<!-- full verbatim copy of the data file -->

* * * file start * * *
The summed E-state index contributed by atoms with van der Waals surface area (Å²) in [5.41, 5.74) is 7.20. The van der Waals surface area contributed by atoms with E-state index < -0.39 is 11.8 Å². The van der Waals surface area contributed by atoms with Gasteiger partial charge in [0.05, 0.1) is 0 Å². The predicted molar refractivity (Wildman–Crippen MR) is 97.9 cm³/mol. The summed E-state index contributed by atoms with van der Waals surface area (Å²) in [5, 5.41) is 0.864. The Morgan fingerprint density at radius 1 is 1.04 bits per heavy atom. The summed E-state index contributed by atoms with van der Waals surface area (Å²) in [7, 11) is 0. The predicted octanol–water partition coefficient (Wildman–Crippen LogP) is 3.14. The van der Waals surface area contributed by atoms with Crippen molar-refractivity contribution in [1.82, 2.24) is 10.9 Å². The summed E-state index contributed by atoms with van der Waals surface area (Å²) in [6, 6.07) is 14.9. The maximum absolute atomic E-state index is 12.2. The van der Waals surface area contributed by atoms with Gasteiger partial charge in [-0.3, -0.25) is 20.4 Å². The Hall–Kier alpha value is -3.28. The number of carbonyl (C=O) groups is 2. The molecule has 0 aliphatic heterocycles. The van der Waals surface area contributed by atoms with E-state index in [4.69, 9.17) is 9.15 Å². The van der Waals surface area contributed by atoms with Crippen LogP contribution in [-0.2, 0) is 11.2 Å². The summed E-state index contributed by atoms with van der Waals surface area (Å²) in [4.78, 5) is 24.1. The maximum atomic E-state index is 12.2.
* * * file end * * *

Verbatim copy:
The summed E-state index contributed by atoms with van der Waals surface area (Å²) in [5.41, 5.74) is 7.20. The van der Waals surface area contributed by atoms with E-state index < -0.39 is 11.8 Å². The van der Waals surface area contributed by atoms with Gasteiger partial charge in [0.05, 0.1) is 0 Å². The predicted molar refractivity (Wildman–Crippen MR) is 97.9 cm³/mol. The summed E-state index contributed by atoms with van der Waals surface area (Å²) in [5, 5.41) is 0.864. The Morgan fingerprint density at radius 1 is 1.04 bits per heavy atom. The summed E-state index contributed by atoms with van der Waals surface area (Å²) in [7, 11) is 0. The predicted octanol–water partition coefficient (Wildman–Crippen LogP) is 3.14. The van der Waals surface area contributed by atoms with Crippen molar-refractivity contribution in [1.82, 2.24) is 10.9 Å². The summed E-state index contributed by atoms with van der Waals surface area (Å²) in [6, 6.07) is 14.9. The maximum absolute atomic E-state index is 12.2. The van der Waals surface area contributed by atoms with Gasteiger partial charge in [-0.3, -0.25) is 20.4 Å². The Hall–Kier alpha value is -3.28. The number of carbonyl (C=O) groups is 2. The molecule has 0 aliphatic heterocycles. The van der Waals surface area contributed by atoms with E-state index in [4.69, 9.17) is 9.15 Å². The van der Waals surface area contributed by atoms with Crippen LogP contribution in [-0.2, 0) is 11.2 Å². The summed E-state index contributed by atoms with van der Waals surface area (Å²) in [4.78, 5) is 24.1. The maximum atomic E-state index is 12.2.